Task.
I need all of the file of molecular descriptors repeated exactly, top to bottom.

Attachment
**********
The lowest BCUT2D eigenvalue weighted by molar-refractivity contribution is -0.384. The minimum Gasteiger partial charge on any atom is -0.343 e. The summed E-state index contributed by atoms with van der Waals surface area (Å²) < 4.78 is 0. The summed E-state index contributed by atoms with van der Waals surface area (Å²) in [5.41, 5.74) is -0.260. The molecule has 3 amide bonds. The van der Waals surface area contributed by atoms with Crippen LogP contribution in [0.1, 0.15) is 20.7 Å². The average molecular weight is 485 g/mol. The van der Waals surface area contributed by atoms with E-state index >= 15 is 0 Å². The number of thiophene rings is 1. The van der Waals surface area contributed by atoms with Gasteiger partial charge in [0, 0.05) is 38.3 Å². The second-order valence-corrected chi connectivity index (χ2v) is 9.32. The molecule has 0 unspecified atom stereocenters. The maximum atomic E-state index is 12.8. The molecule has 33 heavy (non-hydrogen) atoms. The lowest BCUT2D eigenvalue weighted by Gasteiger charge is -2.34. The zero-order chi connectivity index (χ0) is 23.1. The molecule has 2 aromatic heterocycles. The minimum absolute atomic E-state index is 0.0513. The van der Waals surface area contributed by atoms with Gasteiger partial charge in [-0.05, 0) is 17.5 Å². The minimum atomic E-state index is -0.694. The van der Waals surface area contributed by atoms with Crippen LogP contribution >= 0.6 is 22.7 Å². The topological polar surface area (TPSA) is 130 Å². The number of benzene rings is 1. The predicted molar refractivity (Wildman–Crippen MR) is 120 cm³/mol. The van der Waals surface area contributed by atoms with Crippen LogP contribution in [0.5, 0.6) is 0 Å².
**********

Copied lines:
The lowest BCUT2D eigenvalue weighted by molar-refractivity contribution is -0.384. The minimum Gasteiger partial charge on any atom is -0.343 e. The summed E-state index contributed by atoms with van der Waals surface area (Å²) < 4.78 is 0. The summed E-state index contributed by atoms with van der Waals surface area (Å²) in [5.41, 5.74) is -0.260. The molecule has 3 amide bonds. The van der Waals surface area contributed by atoms with Crippen LogP contribution in [0.1, 0.15) is 20.7 Å². The average molecular weight is 485 g/mol. The van der Waals surface area contributed by atoms with E-state index >= 15 is 0 Å². The number of thiophene rings is 1. The van der Waals surface area contributed by atoms with Gasteiger partial charge in [0, 0.05) is 38.3 Å². The second-order valence-corrected chi connectivity index (χ2v) is 9.32. The molecule has 0 unspecified atom stereocenters. The maximum atomic E-state index is 12.8. The molecule has 33 heavy (non-hydrogen) atoms. The lowest BCUT2D eigenvalue weighted by Gasteiger charge is -2.34. The zero-order chi connectivity index (χ0) is 23.1. The molecule has 2 aromatic heterocycles. The minimum absolute atomic E-state index is 0.0513. The van der Waals surface area contributed by atoms with Gasteiger partial charge in [-0.05, 0) is 17.5 Å². The minimum atomic E-state index is -0.694. The van der Waals surface area contributed by atoms with Crippen LogP contribution >= 0.6 is 22.7 Å². The topological polar surface area (TPSA) is 130 Å². The number of benzene rings is 1. The predicted molar refractivity (Wildman–Crippen MR) is 120 cm³/mol. The van der Waals surface area contributed by atoms with Crippen LogP contribution in [0.5, 0.6) is 0 Å².